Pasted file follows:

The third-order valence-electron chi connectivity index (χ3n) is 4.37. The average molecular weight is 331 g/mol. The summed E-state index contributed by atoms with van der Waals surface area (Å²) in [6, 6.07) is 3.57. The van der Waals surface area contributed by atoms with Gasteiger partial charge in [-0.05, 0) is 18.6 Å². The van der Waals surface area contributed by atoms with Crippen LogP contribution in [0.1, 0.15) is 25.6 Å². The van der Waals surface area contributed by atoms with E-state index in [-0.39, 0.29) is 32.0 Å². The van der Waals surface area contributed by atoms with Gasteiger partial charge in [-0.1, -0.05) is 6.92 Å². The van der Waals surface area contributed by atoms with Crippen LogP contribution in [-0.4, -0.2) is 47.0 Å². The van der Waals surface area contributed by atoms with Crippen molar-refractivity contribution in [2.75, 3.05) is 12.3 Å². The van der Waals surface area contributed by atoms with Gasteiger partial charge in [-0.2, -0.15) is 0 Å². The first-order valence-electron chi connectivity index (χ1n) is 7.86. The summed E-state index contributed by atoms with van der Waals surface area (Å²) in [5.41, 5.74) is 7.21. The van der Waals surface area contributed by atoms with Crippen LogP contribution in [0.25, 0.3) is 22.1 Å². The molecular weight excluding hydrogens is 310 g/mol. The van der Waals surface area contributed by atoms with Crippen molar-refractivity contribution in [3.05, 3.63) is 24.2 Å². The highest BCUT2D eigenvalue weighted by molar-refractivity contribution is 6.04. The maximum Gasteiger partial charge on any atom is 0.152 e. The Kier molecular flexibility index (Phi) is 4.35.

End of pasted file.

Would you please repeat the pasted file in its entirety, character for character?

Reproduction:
The third-order valence-electron chi connectivity index (χ3n) is 4.37. The average molecular weight is 331 g/mol. The summed E-state index contributed by atoms with van der Waals surface area (Å²) in [6, 6.07) is 3.57. The van der Waals surface area contributed by atoms with Gasteiger partial charge in [-0.05, 0) is 18.6 Å². The van der Waals surface area contributed by atoms with Crippen LogP contribution in [0.1, 0.15) is 25.6 Å². The van der Waals surface area contributed by atoms with E-state index in [-0.39, 0.29) is 32.0 Å². The van der Waals surface area contributed by atoms with Gasteiger partial charge in [-0.1, -0.05) is 6.92 Å². The van der Waals surface area contributed by atoms with Crippen LogP contribution in [-0.4, -0.2) is 47.0 Å². The van der Waals surface area contributed by atoms with Crippen molar-refractivity contribution in [2.75, 3.05) is 12.3 Å². The van der Waals surface area contributed by atoms with Gasteiger partial charge in [-0.2, -0.15) is 0 Å². The first-order valence-electron chi connectivity index (χ1n) is 7.86. The summed E-state index contributed by atoms with van der Waals surface area (Å²) in [5.41, 5.74) is 7.21. The van der Waals surface area contributed by atoms with Crippen LogP contribution in [0.25, 0.3) is 22.1 Å². The molecular weight excluding hydrogens is 310 g/mol. The van der Waals surface area contributed by atoms with Crippen molar-refractivity contribution in [3.05, 3.63) is 24.2 Å². The highest BCUT2D eigenvalue weighted by molar-refractivity contribution is 6.04. The maximum Gasteiger partial charge on any atom is 0.152 e. The Kier molecular flexibility index (Phi) is 4.35.